AU Magazine Goes Out Of Print.

It’s tempting to make flippant remarks when another print publication has to close its doors these days. After all, they seem to be closing at a rate of one a minute; the funding – and general demand – for print content seems to be steadily edging downwards, and  an Internet-only (or at least extremely Internet focused, with minimal print publications) industry seems to be the way to go (watch this space, though – a team’s already in place that will be making a substantial effort to buck the trend in Dublin shortly). “Another one bites the dust” will no doubt be getting an airing today as the Arts Council pulled the plug on a near-decade-old print publication, in Belfast’s AU Magazine. Having written for the mag for the past two years (I’ve had content in every one of the last 20 issues, and had my first review published in February 2010), I first heard about this yesterday, and I’m not finding it an easy thing to deal with.

Now, of course, as a regular contributor to AU Magazine, I’m probably a good deal more upset about this than the average Joe. No writer’s ever happy to lose one of their gigs, and I’ve always had a preference for seeing my work in print, rather than on the Internet. There’s just something nicer, something more official about it, and while I know well that it’s not the case, it always seems like having something in print defines you more as a professional writer than a hobbyist. I’ve got plenty of other print stuff, of course, but AU Magazine has always been one of my favourite publications to read, and – referring to other people’s contents rather than my own – I would certainly rate is as strongly, if not stronger than any other music-covering magazine currently on offer in Ireland. It’d give most of the major UK mags a run for their money, too.

What bothers me more, though, is AU always felt like it was a community; like it meant something to everyone involved, and like those at the top genuinely cared about the content they published deeply. There was no chasing of populist stories; a lot of the coverage was given to comparitively small acts. Take my word for it, that was not for a lack of big-name options. There was a huge amount of support for a range of local scenes, with AU even having an impact down here in Dublin over the last year or so, after expanding their distribution. The entire thing was epitomized wonderfully in the Northern Ireland Music Awards (NIMA) last year. In hindsight, going down that night was a great decision, I’d really have regretted it if I hadn’t.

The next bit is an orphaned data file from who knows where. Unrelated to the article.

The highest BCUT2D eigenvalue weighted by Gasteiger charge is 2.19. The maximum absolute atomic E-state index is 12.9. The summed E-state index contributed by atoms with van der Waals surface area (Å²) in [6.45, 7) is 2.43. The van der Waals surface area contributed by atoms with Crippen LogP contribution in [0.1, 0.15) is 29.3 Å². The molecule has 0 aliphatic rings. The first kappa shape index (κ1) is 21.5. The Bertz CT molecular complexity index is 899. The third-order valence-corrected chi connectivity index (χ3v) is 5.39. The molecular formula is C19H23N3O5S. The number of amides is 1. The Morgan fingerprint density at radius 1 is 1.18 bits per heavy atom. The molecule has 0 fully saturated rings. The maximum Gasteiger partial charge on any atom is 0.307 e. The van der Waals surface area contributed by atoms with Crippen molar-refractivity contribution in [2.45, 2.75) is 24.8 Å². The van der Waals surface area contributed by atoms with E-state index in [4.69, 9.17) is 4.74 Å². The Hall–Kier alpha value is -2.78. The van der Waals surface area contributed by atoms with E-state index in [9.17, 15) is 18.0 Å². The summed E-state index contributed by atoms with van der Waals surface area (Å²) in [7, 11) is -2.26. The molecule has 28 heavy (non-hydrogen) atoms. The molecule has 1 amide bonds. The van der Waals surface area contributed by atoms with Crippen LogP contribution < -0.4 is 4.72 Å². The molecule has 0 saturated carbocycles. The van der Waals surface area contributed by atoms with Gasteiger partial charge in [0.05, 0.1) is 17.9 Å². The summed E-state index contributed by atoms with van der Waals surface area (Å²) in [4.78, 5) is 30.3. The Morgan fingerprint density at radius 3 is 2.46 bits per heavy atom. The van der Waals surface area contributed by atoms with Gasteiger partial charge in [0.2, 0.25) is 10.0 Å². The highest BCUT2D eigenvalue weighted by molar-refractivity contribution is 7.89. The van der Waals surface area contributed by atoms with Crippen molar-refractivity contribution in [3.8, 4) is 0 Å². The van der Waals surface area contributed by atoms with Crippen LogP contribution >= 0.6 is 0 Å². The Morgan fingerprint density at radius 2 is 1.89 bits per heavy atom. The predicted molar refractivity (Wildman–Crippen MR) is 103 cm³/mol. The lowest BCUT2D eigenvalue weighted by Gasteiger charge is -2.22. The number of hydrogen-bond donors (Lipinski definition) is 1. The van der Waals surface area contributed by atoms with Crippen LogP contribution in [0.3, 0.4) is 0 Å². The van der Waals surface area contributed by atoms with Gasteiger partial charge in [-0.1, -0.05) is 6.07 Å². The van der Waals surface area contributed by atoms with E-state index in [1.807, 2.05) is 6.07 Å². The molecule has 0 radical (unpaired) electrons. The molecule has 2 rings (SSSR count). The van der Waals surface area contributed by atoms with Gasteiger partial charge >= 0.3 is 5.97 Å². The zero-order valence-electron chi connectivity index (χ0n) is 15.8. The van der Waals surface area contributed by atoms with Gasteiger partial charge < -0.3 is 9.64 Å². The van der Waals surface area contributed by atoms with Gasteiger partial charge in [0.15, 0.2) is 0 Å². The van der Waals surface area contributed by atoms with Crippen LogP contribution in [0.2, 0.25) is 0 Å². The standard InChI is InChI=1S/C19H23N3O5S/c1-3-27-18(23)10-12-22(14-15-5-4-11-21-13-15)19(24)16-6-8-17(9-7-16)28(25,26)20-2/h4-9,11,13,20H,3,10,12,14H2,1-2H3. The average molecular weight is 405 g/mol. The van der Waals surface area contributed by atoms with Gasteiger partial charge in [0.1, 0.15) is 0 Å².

From a writer’s point of view, editor Chris Jones was both incredibly straightforward and helpful (it’s amazing how many editors make life difficult for their writers, and not always in a way that will benefit them in the long run), and almost invariably had something constructive to say. He’s been teaching a journalism course recently, and his students will learn a lot, as Chris really knows how to pick on the weaknesses in your story without coming across as if he’s pulling you apart. He’ll be out of a job as a result of this, and if you happen to be reading this and need a new editor, I’d strongly encourage you to snap him up, especially if you’ll be covering music. The man knows his stuff, and he knows how to make sure other people put it across.

I’ve been meaning to hang a copy of the 70th issue of AU Magazine on my wall for a while now, but then that goes for a few stories that I’m particularly proud of. I was asked to cover Northern Ireland’s biggest modern-day stars Two Door Cinema Club down in Dublin, spending a day with them at the Late Late Show, a Friday night television show that’s a real institution in Ireland (and rubbish most of the time, as far as I can see, but it was still one hell of an experience). That story was probably one of the coolest I’ve got to do in music. I’ve also been to the UK to cover Reading Festival for AU, gone up to Belfast multiple times for gigs and events, and interviewed the likes of Manic Street Preachers, Ash, Rival schools, Grouplove, Rubberbandits, The Joy Formidable, Cloud Control, Twin Atlantic, The Cast Of Cheers and a whole lot more for their pages.

Of course, things aren’t entirely over, but even with the commitment to continue AU as a hobby website (I certainly intend to carry on with them), it’s hard to see how it will compete with the same status it’s had until now. There simply won’t be the time or the budget behind the website that was behind the magazine. It’s hard to see a comeback – while AU’s website has always been a great resource, it had three full-time members of staff behind it, as well as countless freelancers, and the recent reduction in quantity of content on other Irish music sites demonstrates just how hard it is to keep something that in depth going as a hobby. I’m most sad for the editors; they’ve done an amazing job, but been faced with what I can only assume is an insurmountable financial hurdle. I’ll miss the magazine hugely, and I’m sure plenty of others – especially up north – will, too. Most of all, good luck to Chris, Jonny, Andrew and everyone else at AU in moving on, somehow, to something even bigger and better.

It was fantastic while it lasted, and I’m proud to have been part of it.


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